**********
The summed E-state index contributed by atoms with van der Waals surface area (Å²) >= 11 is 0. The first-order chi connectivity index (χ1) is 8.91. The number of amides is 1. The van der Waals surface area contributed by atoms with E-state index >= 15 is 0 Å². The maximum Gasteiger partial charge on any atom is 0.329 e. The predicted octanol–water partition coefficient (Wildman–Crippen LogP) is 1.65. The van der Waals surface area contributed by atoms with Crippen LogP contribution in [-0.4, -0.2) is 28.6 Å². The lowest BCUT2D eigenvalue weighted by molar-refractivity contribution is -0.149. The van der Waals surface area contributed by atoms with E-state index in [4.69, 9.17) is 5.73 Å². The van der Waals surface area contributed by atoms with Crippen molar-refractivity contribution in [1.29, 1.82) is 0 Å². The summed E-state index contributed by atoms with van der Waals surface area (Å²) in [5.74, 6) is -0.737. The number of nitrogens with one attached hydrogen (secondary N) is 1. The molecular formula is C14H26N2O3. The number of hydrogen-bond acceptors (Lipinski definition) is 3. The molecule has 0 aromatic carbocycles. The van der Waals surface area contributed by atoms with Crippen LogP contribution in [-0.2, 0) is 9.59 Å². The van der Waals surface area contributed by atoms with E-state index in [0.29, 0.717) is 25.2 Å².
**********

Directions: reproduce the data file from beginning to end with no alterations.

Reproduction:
The summed E-state index contributed by atoms with van der Waals surface area (Å²) >= 11 is 0. The first-order chi connectivity index (χ1) is 8.91. The number of amides is 1. The van der Waals surface area contributed by atoms with E-state index >= 15 is 0 Å². The maximum Gasteiger partial charge on any atom is 0.329 e. The predicted octanol–water partition coefficient (Wildman–Crippen LogP) is 1.65. The van der Waals surface area contributed by atoms with Crippen LogP contribution in [-0.4, -0.2) is 28.6 Å². The lowest BCUT2D eigenvalue weighted by molar-refractivity contribution is -0.149. The van der Waals surface area contributed by atoms with E-state index in [4.69, 9.17) is 5.73 Å². The van der Waals surface area contributed by atoms with Crippen molar-refractivity contribution in [1.29, 1.82) is 0 Å². The summed E-state index contributed by atoms with van der Waals surface area (Å²) in [5.74, 6) is -0.737. The number of nitrogens with one attached hydrogen (secondary N) is 1. The molecular formula is C14H26N2O3. The number of hydrogen-bond acceptors (Lipinski definition) is 3. The molecule has 0 aromatic carbocycles. The van der Waals surface area contributed by atoms with Crippen LogP contribution in [-0.2, 0) is 9.59 Å². The van der Waals surface area contributed by atoms with E-state index in [0.29, 0.717) is 25.2 Å².